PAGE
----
Rise at ASE openingEquity prices were rising at the opening of trade on Wednesday on the Athens Stock Exchange (ASE), with the basic share price index up 1.43 percent, standing at 1,893.62 points at 11:15 a.m., and turnover at 20.984 million euros.
Individual sector indices were moving upward nearly across the board, with the only losses in Food & Beverage, down 0.38 percent.
The biggest gains were in Telecoms, up 2.78 percent; and Banks, up 2.63 percent.
The biggest losses were in Public Utilities, down 2.63 percent; and Banks, down 2.60 percent.
The FTSE/ASE 20 index for blue chip and heavily traded stocks was up 1.84 percent, the FTSE/ASE MID 40 index was up 0.71 percent, and the FTSE/ASE-80 small cap index was up 0.74 percent.
Of the stocks moved, 60 were up, 7 were down, and 10 were unchanged.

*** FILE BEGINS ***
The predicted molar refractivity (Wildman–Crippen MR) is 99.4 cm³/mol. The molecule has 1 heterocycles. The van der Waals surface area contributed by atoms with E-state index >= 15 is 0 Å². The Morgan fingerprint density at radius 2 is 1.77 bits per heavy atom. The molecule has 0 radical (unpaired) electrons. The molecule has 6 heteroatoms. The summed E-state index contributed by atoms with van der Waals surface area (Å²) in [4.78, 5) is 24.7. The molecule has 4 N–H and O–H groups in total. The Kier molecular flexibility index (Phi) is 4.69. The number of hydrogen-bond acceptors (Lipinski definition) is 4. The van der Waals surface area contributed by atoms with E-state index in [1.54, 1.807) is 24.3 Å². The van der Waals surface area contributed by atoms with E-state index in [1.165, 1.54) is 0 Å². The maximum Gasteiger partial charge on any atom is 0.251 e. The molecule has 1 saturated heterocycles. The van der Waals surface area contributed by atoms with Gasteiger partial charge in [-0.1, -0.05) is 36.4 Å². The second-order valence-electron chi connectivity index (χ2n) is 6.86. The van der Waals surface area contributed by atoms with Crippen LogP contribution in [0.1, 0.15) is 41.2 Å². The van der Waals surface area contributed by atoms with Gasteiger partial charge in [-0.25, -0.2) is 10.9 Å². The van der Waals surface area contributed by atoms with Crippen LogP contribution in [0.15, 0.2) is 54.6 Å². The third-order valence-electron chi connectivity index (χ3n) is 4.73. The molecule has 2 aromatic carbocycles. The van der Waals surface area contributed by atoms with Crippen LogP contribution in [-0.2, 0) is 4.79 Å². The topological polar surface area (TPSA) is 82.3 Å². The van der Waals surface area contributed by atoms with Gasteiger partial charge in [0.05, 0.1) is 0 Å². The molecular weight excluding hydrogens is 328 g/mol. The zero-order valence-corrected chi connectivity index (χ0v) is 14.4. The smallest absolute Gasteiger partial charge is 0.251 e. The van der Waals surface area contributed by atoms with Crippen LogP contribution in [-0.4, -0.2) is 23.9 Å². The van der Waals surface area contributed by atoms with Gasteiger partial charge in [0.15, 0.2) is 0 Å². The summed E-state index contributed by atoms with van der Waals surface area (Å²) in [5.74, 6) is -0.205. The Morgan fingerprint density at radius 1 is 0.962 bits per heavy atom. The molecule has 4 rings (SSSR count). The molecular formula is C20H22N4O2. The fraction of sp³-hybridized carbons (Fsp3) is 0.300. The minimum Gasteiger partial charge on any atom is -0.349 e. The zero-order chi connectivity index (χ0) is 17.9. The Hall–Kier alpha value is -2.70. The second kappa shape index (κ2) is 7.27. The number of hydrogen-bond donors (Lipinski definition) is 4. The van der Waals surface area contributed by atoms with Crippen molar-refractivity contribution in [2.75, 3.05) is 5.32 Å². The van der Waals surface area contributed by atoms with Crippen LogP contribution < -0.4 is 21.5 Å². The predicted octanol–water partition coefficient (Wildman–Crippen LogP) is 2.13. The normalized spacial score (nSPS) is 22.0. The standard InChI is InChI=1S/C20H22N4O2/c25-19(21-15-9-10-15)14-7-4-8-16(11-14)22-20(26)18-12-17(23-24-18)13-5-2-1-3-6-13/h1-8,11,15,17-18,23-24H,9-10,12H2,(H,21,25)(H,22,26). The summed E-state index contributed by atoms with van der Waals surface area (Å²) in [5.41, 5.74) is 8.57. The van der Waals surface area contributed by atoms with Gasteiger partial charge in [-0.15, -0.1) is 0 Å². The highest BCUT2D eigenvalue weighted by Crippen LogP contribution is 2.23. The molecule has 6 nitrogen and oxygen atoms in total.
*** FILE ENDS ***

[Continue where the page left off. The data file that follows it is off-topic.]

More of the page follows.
Athens Newspaper HeadlinesThe Wednesday edition of Athens' dailies at a glance
EU pressure on Greece for additional austerity measures, the announcement of the establishment of a fact-finding commission on the economy, prime minister George Papandreou's talks in Moscow and a bloody clash between police and bank robbers in Vyronas in which a citizen was killed were the main front-page items in Athens' dailies on Wednesday.
ADESMEFTOS TYPOS: "Athens a second 'Chicago' - Plethora of unbelievable crimes and robberies".
APOGEVMATINI: "Deadly battle with Albanian (bank) robbers - The perpetrators were the same ones who grabbed the weaponry of a police patrol car crew Monday night in Maroussi".
AVGHI: "Death blow instead of support measures".
AVRIANI: "Foreign banks 'cutting' credit to Greek merchants and industrialists".
CHORA: "Brussels will decide for Greece in absentia - The economy under stifling surveillance".
ELEFTHEROS: "Two resounding slaps for George (prime minister Papandreou) from Moscow - Putin and Medvedev in aggressive mood".